Dissertation, University of Birmingham (2021)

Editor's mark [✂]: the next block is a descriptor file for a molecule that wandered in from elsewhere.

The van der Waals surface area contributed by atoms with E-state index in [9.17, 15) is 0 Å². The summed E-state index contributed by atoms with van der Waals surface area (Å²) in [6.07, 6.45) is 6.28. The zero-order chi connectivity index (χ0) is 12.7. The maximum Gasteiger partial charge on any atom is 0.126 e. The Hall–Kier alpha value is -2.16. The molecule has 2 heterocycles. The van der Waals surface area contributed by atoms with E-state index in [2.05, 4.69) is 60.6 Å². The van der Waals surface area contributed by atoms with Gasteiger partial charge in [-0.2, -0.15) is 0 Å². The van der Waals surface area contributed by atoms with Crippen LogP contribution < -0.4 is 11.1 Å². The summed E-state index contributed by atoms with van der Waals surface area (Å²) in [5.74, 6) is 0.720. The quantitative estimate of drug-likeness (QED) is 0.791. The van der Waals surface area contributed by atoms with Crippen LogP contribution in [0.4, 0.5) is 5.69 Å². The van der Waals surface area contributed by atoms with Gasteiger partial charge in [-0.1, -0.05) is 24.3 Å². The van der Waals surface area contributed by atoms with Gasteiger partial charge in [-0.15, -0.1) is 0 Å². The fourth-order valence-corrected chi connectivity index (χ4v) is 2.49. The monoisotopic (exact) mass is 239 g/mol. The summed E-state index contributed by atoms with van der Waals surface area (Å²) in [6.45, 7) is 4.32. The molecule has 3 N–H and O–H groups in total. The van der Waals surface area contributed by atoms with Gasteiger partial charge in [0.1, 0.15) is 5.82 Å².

In this thesis, I will explore the epistemological evolutionary debunking arguments in meta-ethics. I will defend these arguments by accomplishing two tasks: I will offer the best way to understand the EDA and I will also respond to two strongest objections to the EDA. Firstly, in Part I of this thesis, I will offer my account of how the EDA should be best formulated. I will start from how evolution has significantly influenced our moral beliefs. I will then explain why, due to their evolutionary origin, our moral beliefs are not tracking the moral truth reliably. Furthermore, I will argue that the fact that our moral beliefs are not tracking the moral truth also provides an undercutting and a higher-order defeater for those beliefs. As a result, I will conclude that the epistemic status of our moral beliefs is undermined because of these two kinds of defeaters. Secondly, in Part II of this thesis, I will turn my attention to the two strongest objections to the EDA – the Conceptual Truth Objection and the Third Factor Objection. I will first offer two responses to the Conceptual Truth Objection and, based on these two responses, I will argue that the Conceptual Truth Objection fails as a challenge to the EDA. I will then also argue that there currently doesn’t exist an acceptable version of the Third Factor Objection and it is also unlikely that such a version could be constructed in the future. I will finally conclude that both objections are problematic and they are thus unable to give us reason to doubt the EDA.